The taxpayer tried to argue that the second opinion would not have differed from that provided by the scheme promoters. However, causation is a question of fact and there was no information before the First-tier Tribunal that would have allowed them to make such a finding – especially given that the arrangements in that case departed from the standard employee benefit trust arrangement.



Should taxpayers invest in a second opinion as added protection against assessments and penalties? Like all good tax questions, the answer is it depends.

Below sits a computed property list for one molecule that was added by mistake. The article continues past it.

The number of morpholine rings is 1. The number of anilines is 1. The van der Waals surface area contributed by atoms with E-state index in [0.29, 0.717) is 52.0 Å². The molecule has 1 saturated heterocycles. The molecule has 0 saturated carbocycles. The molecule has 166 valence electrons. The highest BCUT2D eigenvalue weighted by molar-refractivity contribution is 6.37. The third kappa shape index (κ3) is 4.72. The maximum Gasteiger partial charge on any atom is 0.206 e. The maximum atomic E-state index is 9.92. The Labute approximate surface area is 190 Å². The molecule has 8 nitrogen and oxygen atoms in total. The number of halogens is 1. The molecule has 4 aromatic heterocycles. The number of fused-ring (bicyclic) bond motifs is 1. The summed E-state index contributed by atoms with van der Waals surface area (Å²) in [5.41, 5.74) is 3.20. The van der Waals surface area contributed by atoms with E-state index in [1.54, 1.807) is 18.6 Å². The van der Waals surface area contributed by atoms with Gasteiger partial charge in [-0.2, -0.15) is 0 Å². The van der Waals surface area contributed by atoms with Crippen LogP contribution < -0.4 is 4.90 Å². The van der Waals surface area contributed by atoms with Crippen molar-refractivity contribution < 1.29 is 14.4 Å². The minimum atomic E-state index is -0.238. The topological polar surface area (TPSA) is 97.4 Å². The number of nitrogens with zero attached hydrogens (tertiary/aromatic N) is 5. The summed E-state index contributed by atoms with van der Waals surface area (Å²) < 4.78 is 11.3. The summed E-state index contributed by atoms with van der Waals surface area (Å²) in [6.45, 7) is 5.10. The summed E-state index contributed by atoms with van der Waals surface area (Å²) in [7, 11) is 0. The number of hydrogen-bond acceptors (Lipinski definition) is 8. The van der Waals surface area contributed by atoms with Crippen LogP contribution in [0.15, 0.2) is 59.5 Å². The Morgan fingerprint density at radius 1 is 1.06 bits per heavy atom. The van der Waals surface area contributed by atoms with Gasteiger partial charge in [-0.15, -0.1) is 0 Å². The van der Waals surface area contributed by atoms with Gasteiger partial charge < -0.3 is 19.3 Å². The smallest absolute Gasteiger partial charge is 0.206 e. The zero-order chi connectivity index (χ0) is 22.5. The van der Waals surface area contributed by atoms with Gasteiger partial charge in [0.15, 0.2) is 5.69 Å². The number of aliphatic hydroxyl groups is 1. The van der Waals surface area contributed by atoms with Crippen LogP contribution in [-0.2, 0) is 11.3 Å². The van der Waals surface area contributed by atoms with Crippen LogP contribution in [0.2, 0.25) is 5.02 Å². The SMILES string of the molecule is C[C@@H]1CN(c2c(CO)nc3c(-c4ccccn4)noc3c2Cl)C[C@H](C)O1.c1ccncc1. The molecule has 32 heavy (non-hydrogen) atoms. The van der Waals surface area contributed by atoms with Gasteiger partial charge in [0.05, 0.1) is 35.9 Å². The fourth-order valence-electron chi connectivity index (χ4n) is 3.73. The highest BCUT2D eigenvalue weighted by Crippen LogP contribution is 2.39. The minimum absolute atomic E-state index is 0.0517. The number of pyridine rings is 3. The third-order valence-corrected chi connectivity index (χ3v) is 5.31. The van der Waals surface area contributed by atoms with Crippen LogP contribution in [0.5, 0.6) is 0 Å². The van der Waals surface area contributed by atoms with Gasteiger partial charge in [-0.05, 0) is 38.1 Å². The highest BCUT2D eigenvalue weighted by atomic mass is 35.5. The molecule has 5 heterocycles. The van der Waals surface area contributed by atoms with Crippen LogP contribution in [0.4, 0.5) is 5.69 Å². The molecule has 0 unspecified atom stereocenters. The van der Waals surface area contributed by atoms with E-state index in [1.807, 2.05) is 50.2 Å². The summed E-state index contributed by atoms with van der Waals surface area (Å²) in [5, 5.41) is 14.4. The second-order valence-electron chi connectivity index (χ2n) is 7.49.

If the planning is perceived as legitimate at the time, seeking an identical second opinion may yield little benefit. The crucial factor is evaluating whether an alternative viewpoint can uncover unexplored insights or nuances in the ever-evolving tax landscape.

All the judgments discussed in this piece are First-tier Tribunal decisions and so not binding. It will be interesting to see if (or when) the issue of causation reaches the Upper Tribunal.

Until then, there is a glimmer of hope for taxpayers within a changing tax landscape who can evidence that a second opinion would have no impact on the filing position, particularly in cases of once seemingly legitimate tax planning.